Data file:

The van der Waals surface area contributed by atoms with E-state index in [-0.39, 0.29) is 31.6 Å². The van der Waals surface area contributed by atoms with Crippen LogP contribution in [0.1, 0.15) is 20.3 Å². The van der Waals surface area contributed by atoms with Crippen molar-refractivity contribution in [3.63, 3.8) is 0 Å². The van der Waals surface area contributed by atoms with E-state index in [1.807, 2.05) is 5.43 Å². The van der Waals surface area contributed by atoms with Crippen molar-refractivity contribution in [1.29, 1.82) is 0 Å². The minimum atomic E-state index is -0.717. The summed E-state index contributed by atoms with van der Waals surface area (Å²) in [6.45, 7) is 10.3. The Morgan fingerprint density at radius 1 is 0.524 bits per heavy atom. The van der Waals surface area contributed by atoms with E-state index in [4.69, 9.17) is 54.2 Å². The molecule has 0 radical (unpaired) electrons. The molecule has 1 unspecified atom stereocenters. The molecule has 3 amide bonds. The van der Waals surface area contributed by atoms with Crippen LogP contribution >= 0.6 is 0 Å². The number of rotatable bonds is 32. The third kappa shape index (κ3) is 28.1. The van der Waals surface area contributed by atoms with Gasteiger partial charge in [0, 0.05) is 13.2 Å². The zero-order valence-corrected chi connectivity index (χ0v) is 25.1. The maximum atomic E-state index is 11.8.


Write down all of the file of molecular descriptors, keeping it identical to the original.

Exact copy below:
The van der Waals surface area contributed by atoms with E-state index in [-0.39, 0.29) is 31.6 Å². The van der Waals surface area contributed by atoms with Crippen LogP contribution in [0.1, 0.15) is 20.3 Å². The van der Waals surface area contributed by atoms with Crippen molar-refractivity contribution in [3.63, 3.8) is 0 Å². The van der Waals surface area contributed by atoms with E-state index in [1.807, 2.05) is 5.43 Å². The van der Waals surface area contributed by atoms with Crippen molar-refractivity contribution in [1.29, 1.82) is 0 Å². The minimum atomic E-state index is -0.717. The summed E-state index contributed by atoms with van der Waals surface area (Å²) in [6.45, 7) is 10.3. The Morgan fingerprint density at radius 1 is 0.524 bits per heavy atom. The van der Waals surface area contributed by atoms with E-state index in [4.69, 9.17) is 54.2 Å². The molecule has 0 radical (unpaired) electrons. The molecule has 1 unspecified atom stereocenters. The molecule has 3 amide bonds. The van der Waals surface area contributed by atoms with Crippen LogP contribution >= 0.6 is 0 Å². The number of rotatable bonds is 32. The third kappa shape index (κ3) is 28.1. The van der Waals surface area contributed by atoms with Gasteiger partial charge in [0, 0.05) is 13.2 Å². The zero-order valence-corrected chi connectivity index (χ0v) is 25.1. The maximum atomic E-state index is 11.8.